Good luck and remember: it's great living in a tropical paradise .
     
  4. Upsadaisy

    Upsadaisy Moderator

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    Aug 4, 2003

    Priceless!! Sounds just like Dave Barry. I'm in South Florida too.
     
  5. mommaruthie

    mommaruthie Aficionado

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    Aug 6, 2003

    weather watching weeks before school

    i am totally at the point now where we are expecting a storm within the next two weeks since that is all we have remaining before school starts.

    The worst part of hurricane season is POST season when you are forced to eat the cans of ravioli because its the only well stocked item in the house!
     
  6. AJK

    AJK Pre-k Montessori Teacher

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    Aug 7, 2003

    We had these cans of white potatoes for months post hurricane season a couple years ago! It was after one of those storms that was DEFINATELY going to hit us so we bought anything we could, of course the storm never came :rolleyes:
    I'm a weather watcher too, I'm finding it hard to believe we haven't had a storm come close yet! I keep watching the weather channel's "local on the 8s" and "tropic watch" :)
     
  7. AJK

    AJK Pre-k Montessori Teacher

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    Aug 7, 2003

    From an Associated Press story today....
    (AP) - MIAMI - The current hurricane season is likely to be busier than originally thought, with more of a danger to the United States and Caribbean, government forecasters said Thursday.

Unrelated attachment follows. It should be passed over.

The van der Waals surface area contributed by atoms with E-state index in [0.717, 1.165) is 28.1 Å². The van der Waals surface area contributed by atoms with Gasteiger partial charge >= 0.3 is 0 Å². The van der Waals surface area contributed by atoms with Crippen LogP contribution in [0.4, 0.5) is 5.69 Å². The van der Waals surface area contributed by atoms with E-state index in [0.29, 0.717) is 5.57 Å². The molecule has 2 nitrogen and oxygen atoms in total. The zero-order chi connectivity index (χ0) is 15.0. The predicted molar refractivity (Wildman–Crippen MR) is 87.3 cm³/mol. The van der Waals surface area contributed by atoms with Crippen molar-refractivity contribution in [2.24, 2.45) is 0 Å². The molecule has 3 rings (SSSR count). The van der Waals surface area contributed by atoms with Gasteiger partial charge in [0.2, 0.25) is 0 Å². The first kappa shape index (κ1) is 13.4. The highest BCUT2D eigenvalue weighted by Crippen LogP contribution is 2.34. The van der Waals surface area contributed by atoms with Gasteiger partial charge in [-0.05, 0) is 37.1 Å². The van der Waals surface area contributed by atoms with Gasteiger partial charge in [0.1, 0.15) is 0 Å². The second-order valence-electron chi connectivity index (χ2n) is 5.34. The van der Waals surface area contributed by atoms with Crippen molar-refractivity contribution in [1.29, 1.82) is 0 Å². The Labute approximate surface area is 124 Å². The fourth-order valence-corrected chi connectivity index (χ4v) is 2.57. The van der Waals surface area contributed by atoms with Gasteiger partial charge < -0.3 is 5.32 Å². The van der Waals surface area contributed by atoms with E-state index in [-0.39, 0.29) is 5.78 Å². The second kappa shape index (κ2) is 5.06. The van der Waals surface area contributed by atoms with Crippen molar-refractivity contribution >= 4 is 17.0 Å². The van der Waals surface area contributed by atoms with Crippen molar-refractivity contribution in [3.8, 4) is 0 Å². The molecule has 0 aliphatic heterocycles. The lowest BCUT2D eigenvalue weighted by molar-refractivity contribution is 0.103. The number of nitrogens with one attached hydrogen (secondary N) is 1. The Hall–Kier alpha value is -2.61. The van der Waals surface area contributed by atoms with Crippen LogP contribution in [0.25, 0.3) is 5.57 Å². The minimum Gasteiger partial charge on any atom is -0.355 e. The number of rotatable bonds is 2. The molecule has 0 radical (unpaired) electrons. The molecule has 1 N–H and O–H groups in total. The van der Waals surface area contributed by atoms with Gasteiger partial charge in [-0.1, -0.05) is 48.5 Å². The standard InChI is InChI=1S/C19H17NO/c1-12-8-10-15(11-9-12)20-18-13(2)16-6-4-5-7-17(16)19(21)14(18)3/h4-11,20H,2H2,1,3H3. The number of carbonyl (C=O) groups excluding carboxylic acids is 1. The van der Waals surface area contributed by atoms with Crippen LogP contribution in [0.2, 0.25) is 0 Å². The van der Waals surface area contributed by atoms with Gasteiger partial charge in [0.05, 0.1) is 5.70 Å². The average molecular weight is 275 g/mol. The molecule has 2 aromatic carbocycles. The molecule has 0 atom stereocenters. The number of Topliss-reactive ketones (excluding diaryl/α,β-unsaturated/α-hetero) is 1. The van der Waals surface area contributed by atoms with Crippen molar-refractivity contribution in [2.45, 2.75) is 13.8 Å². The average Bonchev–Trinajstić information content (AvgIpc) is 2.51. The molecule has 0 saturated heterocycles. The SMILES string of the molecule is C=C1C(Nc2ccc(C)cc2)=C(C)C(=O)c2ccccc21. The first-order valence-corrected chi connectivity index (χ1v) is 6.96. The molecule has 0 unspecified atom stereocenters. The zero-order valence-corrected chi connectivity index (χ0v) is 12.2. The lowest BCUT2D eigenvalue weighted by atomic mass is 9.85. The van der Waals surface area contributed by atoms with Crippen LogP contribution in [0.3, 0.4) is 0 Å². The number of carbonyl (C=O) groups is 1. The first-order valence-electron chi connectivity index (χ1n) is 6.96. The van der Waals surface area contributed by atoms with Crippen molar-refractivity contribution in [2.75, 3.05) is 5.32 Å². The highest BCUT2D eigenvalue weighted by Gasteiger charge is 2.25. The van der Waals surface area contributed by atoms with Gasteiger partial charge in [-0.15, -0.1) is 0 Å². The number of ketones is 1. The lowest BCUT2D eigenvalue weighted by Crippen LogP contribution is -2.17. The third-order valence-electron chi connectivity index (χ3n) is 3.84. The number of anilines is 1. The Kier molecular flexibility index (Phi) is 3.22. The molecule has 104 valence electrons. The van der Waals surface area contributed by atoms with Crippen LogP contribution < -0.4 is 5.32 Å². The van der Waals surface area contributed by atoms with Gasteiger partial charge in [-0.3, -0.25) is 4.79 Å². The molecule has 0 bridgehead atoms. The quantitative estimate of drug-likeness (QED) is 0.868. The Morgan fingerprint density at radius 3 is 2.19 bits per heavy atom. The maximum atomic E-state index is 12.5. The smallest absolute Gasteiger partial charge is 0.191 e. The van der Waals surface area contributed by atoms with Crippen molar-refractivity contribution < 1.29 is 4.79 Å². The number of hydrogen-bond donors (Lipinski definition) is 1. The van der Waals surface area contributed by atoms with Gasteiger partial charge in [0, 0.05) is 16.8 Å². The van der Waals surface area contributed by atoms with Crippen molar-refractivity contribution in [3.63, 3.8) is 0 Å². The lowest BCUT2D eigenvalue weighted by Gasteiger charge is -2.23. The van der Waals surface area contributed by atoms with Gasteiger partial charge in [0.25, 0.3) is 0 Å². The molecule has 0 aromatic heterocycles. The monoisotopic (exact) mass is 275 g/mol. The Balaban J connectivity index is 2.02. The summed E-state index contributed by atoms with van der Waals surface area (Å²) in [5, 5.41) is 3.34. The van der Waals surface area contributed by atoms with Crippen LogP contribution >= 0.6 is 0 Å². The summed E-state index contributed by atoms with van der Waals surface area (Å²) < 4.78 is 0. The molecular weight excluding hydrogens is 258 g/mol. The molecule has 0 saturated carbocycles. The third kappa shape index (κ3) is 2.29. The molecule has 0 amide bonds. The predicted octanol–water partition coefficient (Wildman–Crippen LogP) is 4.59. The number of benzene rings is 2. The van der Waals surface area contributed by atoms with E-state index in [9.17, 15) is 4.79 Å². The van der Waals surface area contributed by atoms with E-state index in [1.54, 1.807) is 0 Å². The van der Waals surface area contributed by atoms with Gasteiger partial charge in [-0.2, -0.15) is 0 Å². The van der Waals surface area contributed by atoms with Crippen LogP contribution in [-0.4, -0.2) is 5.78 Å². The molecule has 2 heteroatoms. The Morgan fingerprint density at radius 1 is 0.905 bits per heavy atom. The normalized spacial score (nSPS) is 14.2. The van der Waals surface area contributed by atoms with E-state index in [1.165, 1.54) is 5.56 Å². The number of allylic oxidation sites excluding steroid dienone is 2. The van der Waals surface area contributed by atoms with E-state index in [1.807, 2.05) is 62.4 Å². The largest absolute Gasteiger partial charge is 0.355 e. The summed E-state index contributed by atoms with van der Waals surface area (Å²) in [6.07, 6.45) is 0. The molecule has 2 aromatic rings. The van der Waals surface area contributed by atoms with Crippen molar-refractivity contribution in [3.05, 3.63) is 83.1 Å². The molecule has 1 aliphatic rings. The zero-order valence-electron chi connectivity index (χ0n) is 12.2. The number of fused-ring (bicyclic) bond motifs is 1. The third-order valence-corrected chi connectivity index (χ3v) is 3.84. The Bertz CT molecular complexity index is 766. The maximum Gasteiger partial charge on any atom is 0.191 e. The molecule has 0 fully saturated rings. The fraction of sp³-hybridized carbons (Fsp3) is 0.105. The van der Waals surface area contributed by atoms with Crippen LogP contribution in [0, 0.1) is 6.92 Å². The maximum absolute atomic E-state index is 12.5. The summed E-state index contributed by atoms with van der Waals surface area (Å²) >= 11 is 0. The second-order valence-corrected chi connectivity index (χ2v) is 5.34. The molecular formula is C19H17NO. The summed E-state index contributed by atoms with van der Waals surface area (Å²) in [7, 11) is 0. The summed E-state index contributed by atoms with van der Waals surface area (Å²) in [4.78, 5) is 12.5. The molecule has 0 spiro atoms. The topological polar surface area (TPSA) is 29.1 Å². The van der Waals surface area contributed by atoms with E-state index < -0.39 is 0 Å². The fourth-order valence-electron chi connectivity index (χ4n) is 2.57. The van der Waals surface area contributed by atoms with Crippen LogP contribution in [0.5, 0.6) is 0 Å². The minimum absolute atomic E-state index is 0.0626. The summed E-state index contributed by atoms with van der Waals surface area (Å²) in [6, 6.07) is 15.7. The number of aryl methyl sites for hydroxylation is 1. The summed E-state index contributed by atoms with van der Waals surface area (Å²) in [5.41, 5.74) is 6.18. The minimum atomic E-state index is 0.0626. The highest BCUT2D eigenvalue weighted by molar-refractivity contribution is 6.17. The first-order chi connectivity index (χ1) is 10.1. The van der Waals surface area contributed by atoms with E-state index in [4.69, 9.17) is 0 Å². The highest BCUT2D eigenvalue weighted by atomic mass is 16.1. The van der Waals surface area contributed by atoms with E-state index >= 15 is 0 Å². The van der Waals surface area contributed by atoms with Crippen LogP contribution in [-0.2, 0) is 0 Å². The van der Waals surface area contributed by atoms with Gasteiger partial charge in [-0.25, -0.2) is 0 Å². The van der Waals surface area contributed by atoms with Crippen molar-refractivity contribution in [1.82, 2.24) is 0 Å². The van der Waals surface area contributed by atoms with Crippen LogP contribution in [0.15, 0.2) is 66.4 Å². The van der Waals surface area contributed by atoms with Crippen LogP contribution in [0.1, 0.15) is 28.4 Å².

The National Oceanic and Atmospheric Administration now expects seven to nine hurricanes, including three to four major storms packing winds of at least 111 mph. An above-average two hurricanes and two tropical storms have formed so far as the season approaches its peak, from mid-August through October. The full season began June 1 and ends Nov. 30.
     
  8. Upsadaisy

    Upsadaisy Moderator

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    Aug 7, 2003

    And if that isn't scary enough, tornadoes touched down in Riviera Beach this evening. My son got home with girlfriend to tell me they were on the beach watching it come, got in car, were stuck in gas station (no power) with tank on empty, while tornado came through.
     
  9. mommaruthie

    mommaruthie Aficionado

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    Aug 7, 2003

    storm chasers

    i am shocked that any one would WANT to experience a tornado!
    I HATE barricading and 'sitting' out a storm. We had a HORRIBLE shutter accident in the garage AFTER putting aluminum shutters away.

    Pinned my husband on his back, with all the shutter weight on his legs and chest. took 8 grown men (fire rescue) to lift one panel at a time off of him. He went thru three cans of nitro and was not taken to local ER but to TRAUMA at memorial east.

    I was fortunate to still have my husband alive and with all his limbs and after three weeks of him being out of work on serious pain killers and daily dr. appointments to check liver for muscle tissue damage, and having to get him to the toilet and lowering him to the seat, or assisting with tasks such as undressing, he is left with ONLY a numb left knee and thigh, and several HUGE disfiguring (keyloid sp?) scars on his right arm and minor scars that have healed on his chest to blend in with body hair.